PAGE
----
One thing I really like about this movement is that the victims matter. The victims are treated as martyrs. Did they want to be martyred? No. They wanted to live a full life. Almost everyone does. And that’s the thing, these victims, Trayvon Martin, Eric Garner, and Michael Brown among so many others, they were us. That’s the thing, these are people we know, they are who we are. We can relate. It’s deeper than just skin tone, it’s something that should speak to all of us. I mean, even if you were white and lost your child, you could semi-relate to the victims’ parents. I know it seems like a lot to ask people who aren’t of the same skin tone to sympathize with a plight that has been going on for centuries, but we can all relate on a human level.
In almost every culture, there has been a stigma of having a darker skin tone. In Asia, in South and Central America, in Africa and even in Europe people with darker skin tones are thought of as inferior. In the past, the reasoning behind that has been that those with darker skin have been farmers or laborers, a category designated to the lower class. While those with fairer skin are typically considered to be a part of the upper class, for they didn’t have to be out in the sun for long hours slaving away. These people were plumper and had cushier lifestyles that didn’t revolve around working outdoors.
Carl Jung had this psychological theory called the collective unconscious. According to this theory, humans pass down archetypes through generations, without ever explicitly stating them. These thoughts are transmitted unconsciously, from parent to child. Archetypes can easily be replaced by stereotypes. These are unconscious tendencies to relegate certain people to certain stereotypes. All of it having a basis in how our ancestors thought. I don’t know if I believe in this theory. But it would help to explain why racism seems to come by so easily in the human race. Though, honestly, I’m not even sure if it would be racism. Even in Europe, pretty much everyone was of the same race, white, but those who had darker skin had it because of their work outside. It was a defense mechanism against the harsh UV rays of the sun, but others, the richer and fairer, saw it as a sign that these people had to work hard in the sun because they were poor. I don’t know if I believe in the collective unconscious, but it would explain why so much racism occurs nowadays.
Of course, that is no fucking excuse. We are all human. All of us, of the same fucking species. We deal with different things, we have different capabilities, different disabilities, but none of that is dependent on skin color. Skin color is nothing more than our defense against the goddamn sun.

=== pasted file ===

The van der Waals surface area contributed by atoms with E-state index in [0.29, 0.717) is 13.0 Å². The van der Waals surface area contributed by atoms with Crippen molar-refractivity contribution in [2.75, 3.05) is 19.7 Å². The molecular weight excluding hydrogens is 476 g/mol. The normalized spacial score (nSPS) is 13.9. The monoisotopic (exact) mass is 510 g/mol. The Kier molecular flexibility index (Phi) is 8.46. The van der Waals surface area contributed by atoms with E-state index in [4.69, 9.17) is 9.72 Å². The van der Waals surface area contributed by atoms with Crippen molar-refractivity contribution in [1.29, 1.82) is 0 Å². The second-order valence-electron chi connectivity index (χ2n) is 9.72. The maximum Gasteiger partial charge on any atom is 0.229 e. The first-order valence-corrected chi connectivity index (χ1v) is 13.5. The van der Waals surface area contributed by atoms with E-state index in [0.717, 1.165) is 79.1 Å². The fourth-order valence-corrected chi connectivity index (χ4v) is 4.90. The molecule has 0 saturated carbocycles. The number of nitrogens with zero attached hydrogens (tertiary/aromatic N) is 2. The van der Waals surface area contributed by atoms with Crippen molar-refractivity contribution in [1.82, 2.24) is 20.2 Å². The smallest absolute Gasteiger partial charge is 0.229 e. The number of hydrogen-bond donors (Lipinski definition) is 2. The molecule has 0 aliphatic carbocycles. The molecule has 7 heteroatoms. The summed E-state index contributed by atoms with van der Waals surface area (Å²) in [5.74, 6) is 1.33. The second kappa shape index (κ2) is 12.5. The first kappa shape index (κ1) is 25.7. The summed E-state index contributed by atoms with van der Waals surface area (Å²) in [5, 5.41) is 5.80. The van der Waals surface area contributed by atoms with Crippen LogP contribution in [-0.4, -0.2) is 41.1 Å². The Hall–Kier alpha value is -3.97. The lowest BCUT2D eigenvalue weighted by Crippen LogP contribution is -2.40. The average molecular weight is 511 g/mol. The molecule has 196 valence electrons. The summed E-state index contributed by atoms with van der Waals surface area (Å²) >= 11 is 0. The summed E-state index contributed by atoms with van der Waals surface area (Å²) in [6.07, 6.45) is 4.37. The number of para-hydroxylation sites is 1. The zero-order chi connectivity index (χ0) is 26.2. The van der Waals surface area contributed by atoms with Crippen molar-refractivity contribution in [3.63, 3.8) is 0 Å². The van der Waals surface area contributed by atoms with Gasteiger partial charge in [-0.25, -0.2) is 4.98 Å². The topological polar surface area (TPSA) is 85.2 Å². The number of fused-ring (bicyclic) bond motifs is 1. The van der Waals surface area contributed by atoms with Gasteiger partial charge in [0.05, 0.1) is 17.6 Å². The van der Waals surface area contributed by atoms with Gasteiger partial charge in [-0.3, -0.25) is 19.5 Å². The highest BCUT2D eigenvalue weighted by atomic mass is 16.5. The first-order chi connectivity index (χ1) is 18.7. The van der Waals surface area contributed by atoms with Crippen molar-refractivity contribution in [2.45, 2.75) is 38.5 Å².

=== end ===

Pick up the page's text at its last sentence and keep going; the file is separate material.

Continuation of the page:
And the BML movement? I am 100 percent with it. I am mixed, and actually look very white. Technically, I am 3/8s black, 1/8 Japanese, and half white. This movement, while I support it and defend it, I know I still have that privilege. That white privilege.
When I was in eighth grade in GA, a little white boy asked me out. I said no. He looked me dead in the eyes. He told me that that was okay, but to promise him I’d never date a black boy.
Before then I had never heard such racism. I was stunned. I told him my dad was black, he didn’t believe me. I wanted to tell him to go fuck himself. I wanted to sock him in the face. I didn’t. I calmly showed him a picture of my dad, and he moved seats, rarely if ever speaking to me again.
Racism exists, I’ve never been a true victim of it based off my skin color, but I have that little white card where people think it’s appropriate to spew their ignorant opinions at me. And I am mixed, so it’s almost like I’m a minority in a minority. What’s that song? Unaccepted by the whites and rejected by the blacks. Yeah, that could have been me. But I fell in with the weirdos who honestly don’t give a flying fuck about skin color.
I am with BML a hundred percent. And anyone who isn’t? Well, they just need a history lesson. Or a present lesson. Open your fucking eyes. I have a very special glimpse because of my ethnicities. But it’s not hard to see the injustices.
Anyway, sorry went off on a tangent that turned into a life story, but I like BML so much cause its about the victims. I can almost draw a some what weird parallel with serial killers. So in the case of serial killers, we know the killer, by either their name or nickname. But the victims? How many of you can name the victims of say, the Zodiac Killer or Jeffrey Dahmer? Unless of course your a serial killer buff. But most people don’t know the victims. I sure as hell can’t name one. And if you think about it, we can relegate cops to that title. What are they doing? Pretty much serial killing African Americans (I use African Americans because I’m talking about what’s going on in America). Sure it isn’t just one person, it’s a whole occupation. Not to say there aren’t good cops. I’ve met good cops. One gave me a reason not to end my life. Anyways, so we pretty much have an entire profession serial killing African Americans. But the difference here is we know the victims’ names. And not just their names. We know their faces. Their families. They will not be forgotten. And that’s a powerful thing.
-Drunk Ramblings of a Stoner